ASOS PLC (LON:ASC) shares surged on the back of hotly-anticipated results but analysts and investors were left rather puzzled as the financial report was focused more on the past than the future.

After Wednesday’s 274% rise to 3,238p, the shares have oscillated wildly from highs of close to 8,000p early last year and lows close to 2,000p this summer, leaving shareholders disorientated at the very least.

READ: ASOS wants its customers back after a year of “substantial change”

Analysts were only slightly better orientated and many were still pondering what it all means.

ASOS had issued two profit warnings over the year: one last December following a Black Friday cock-up and one in July due to teething problems at its new US and European warehouses.

As a result, the number crunchers were wondering whether the online fashion retailer’s overseas operations were fully functioning and what was happening with its profit margins.

Barclays said the results “answer some, but definitely not all, of the questions”.

For example, the bank was still felt “in the dark on how to think about a growth margin recovery” as management had not guided for “FY20 or beyond” in the statement beyond a comment to say capital expenditure plans remain around the £150mln mark.

UBS noted that ASOS has in the past provided “specific sales and margin guidance for the following year and the mid-term”, but the only comment this time was to say a “solid start” had been made to 2020.

Shore Capital said: “Clearly there is an opportunity to regrow operating margins back from the low point of 1.3% in FY19 but quite what the trajectory and time line for progression is little more than guess-work at this stage.”

But this was perhaps a wise move from the company after its previous guidance had to be drastically reset by profit warnings.

For the current financial year, the forecasts for profit before tax range from around £50mln to £60mln, up from the £33.1mln in 2019 but well down from the £102mln made in 2018.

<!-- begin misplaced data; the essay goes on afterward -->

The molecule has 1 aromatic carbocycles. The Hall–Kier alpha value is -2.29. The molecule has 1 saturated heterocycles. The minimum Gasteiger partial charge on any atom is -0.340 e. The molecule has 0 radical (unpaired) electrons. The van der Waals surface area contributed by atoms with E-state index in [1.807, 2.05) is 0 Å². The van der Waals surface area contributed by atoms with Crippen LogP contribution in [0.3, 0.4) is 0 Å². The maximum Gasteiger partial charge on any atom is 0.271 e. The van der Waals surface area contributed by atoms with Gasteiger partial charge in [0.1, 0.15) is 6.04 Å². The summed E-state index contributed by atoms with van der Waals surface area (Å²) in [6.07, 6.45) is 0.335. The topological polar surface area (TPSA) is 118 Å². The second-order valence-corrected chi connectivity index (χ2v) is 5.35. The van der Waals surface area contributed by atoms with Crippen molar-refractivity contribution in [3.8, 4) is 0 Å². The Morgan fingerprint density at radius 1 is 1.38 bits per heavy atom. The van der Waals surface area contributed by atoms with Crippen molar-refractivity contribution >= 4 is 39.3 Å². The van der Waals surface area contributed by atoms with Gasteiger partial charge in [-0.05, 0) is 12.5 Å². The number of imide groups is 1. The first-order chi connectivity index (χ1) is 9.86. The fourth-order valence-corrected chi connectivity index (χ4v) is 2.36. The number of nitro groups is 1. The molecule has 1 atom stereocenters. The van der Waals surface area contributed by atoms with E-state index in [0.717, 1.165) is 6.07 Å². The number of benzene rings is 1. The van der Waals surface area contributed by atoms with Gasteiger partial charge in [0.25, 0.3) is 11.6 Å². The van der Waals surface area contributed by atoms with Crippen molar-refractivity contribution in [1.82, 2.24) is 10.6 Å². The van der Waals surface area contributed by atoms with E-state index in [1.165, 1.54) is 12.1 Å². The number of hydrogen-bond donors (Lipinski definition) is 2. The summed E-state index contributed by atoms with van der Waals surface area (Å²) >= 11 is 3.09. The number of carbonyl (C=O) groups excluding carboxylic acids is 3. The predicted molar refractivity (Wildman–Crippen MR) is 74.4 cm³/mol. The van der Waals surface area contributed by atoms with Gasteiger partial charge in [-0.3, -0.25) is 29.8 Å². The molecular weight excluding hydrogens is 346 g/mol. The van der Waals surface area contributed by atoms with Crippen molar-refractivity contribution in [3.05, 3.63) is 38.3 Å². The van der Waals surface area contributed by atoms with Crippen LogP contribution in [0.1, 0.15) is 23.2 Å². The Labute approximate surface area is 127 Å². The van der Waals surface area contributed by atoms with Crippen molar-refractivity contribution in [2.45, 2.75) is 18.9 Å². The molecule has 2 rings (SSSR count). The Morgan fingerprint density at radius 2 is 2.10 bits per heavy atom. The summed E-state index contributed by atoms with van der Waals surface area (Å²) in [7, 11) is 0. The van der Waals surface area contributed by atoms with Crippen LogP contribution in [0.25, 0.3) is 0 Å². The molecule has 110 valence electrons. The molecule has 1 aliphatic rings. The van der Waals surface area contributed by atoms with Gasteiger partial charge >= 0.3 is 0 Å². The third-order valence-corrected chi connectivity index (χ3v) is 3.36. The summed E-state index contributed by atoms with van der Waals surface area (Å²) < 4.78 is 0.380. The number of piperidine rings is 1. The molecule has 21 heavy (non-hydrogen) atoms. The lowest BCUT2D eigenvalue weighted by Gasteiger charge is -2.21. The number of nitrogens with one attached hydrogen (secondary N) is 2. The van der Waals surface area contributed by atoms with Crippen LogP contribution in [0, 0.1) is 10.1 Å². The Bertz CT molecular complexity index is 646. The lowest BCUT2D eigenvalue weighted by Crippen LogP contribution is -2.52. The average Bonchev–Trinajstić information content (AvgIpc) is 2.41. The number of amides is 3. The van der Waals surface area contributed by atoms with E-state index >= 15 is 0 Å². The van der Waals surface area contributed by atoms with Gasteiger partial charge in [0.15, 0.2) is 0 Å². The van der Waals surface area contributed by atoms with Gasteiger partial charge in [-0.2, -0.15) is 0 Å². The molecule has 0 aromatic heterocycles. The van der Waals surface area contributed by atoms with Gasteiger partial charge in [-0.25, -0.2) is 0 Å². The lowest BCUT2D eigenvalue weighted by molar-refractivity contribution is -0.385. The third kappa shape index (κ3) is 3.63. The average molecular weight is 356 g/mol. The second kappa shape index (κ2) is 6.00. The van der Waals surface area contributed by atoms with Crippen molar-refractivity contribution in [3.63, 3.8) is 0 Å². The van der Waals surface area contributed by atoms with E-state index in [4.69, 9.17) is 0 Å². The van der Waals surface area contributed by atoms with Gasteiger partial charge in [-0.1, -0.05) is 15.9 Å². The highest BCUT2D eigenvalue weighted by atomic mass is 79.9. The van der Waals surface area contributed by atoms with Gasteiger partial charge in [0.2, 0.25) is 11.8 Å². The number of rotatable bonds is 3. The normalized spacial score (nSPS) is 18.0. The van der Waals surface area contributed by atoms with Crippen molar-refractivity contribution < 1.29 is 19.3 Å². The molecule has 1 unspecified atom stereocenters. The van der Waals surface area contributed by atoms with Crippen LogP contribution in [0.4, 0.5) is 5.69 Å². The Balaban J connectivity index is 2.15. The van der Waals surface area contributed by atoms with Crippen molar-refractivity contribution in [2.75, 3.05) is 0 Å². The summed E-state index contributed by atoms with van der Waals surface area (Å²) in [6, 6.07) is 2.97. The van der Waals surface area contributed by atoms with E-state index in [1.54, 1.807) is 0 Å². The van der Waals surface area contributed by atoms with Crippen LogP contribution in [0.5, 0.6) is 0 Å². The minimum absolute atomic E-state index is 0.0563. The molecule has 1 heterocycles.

Overseas hitches

A major reason for the two profit warnings was the group’s difficulties expanding overseas.

Peel Hunt felt the key question to be answered in the result was whether the automated Berlin ‘Euro Hub’ warehouse was running smoothly.

“The answer appears to be strongly affirmative,” the broker said, also noting that the US warehouse is also “working well, with clusters delivering next day to key cities”.

ASOS said the Atlanta, Georgia hub, which opened at the end of the 2018 financial year, remains the least efficient in the network but offers “significant headroom for growth”.

Analysts expect Atlanta to require further capital, alongside the future investment in the executive team around the world to support the next steps, deemed by Liberum as “absolutely necessary”.

“This is in addition to the four new independent non-execs that have just been added – all necessary as ASOS clearly underestimated the complexities and core competencies that existed in the group in order to adequately scale,” the broker said.

More positives and negatives

Looking for positives, Peel Hunt expects sales to pick up this year, with “a lot of reactivation activity ahead of peak and a fairly significant assault on Black Friday”.

Liberum said there is “no doubt” ASOS will have learnt from its previous mistakes, though the balance sheet may worsen.

“What remains unclear at this stage is the underlying costs that this will incur relative to the removal of non-strategic costs, both of which are material,” said Liberum.

Analysts remain broadly neutral over the firm, once the largest on AIM, as they wait and see how the big plans come along.

Shore Capital remained at ‘sell’, noting that ASOS shares trade on a one-year forward p/e multiple of 42.2 times versus Boohoo at 43 times but “where we have seen recent earnings upgrades, in contrast to ASOS”.

Peel Hunt’s rating is ‘hold’, as is Liberum, with UBS at ‘neutral’.

“Whilst news flow appears to be improving… and forecasts are stabilising, there is still significant forecast risk, in our view,” said Investec.